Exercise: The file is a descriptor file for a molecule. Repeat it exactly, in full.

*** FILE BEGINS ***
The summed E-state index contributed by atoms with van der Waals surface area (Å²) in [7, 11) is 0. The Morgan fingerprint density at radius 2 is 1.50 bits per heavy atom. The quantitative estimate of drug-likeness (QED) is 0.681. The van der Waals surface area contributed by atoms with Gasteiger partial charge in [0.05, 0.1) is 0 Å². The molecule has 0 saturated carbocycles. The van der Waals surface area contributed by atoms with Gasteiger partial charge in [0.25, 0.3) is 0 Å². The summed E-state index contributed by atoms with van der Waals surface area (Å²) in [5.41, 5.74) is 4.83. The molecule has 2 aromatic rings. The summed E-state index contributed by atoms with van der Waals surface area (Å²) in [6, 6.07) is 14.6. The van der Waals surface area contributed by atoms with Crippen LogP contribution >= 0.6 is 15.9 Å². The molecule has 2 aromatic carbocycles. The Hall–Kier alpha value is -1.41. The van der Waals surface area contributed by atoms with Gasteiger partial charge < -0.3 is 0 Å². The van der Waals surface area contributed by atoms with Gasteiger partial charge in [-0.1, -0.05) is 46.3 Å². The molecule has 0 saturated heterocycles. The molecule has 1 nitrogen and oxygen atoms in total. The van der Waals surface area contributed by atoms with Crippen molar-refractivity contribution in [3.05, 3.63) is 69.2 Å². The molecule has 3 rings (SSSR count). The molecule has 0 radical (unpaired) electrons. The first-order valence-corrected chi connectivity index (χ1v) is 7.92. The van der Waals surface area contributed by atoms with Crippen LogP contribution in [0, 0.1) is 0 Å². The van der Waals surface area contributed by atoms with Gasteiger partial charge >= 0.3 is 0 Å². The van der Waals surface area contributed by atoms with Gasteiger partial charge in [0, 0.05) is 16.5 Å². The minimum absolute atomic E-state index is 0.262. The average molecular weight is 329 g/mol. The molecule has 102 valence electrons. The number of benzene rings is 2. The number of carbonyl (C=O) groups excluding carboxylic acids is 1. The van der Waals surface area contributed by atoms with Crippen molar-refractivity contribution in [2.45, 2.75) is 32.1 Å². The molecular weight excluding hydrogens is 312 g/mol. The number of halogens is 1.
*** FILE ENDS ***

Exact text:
The summed E-state index contributed by atoms with van der Waals surface area (Å²) in [7, 11) is 0. The Morgan fingerprint density at radius 2 is 1.50 bits per heavy atom. The quantitative estimate of drug-likeness (QED) is 0.681. The van der Waals surface area contributed by atoms with Gasteiger partial charge in [0.05, 0.1) is 0 Å². The molecule has 0 saturated carbocycles. The van der Waals surface area contributed by atoms with Gasteiger partial charge in [0.25, 0.3) is 0 Å². The summed E-state index contributed by atoms with van der Waals surface area (Å²) in [5.41, 5.74) is 4.83. The molecule has 2 aromatic rings. The summed E-state index contributed by atoms with van der Waals surface area (Å²) in [6, 6.07) is 14.6. The van der Waals surface area contributed by atoms with Crippen LogP contribution >= 0.6 is 15.9 Å². The molecule has 2 aromatic carbocycles. The Hall–Kier alpha value is -1.41. The van der Waals surface area contributed by atoms with Gasteiger partial charge < -0.3 is 0 Å². The van der Waals surface area contributed by atoms with Gasteiger partial charge in [-0.1, -0.05) is 46.3 Å². The molecule has 0 saturated heterocycles. The molecule has 1 nitrogen and oxygen atoms in total. The van der Waals surface area contributed by atoms with Crippen molar-refractivity contribution in [3.05, 3.63) is 69.2 Å². The molecule has 3 rings (SSSR count). The molecule has 0 radical (unpaired) electrons. The first-order valence-corrected chi connectivity index (χ1v) is 7.92. The van der Waals surface area contributed by atoms with Crippen LogP contribution in [0, 0.1) is 0 Å². The van der Waals surface area contributed by atoms with Gasteiger partial charge >= 0.3 is 0 Å². The van der Waals surface area contributed by atoms with Gasteiger partial charge in [0, 0.05) is 16.5 Å². The minimum absolute atomic E-state index is 0.262. The average molecular weight is 329 g/mol. The molecule has 102 valence electrons. The number of benzene rings is 2. The number of carbonyl (C=O) groups excluding carboxylic acids is 1. The van der Waals surface area contributed by atoms with Crippen molar-refractivity contribution in [2.45, 2.75) is 32.1 Å². The molecular weight excluding hydrogens is 312 g/mol. The number of halogens is 1.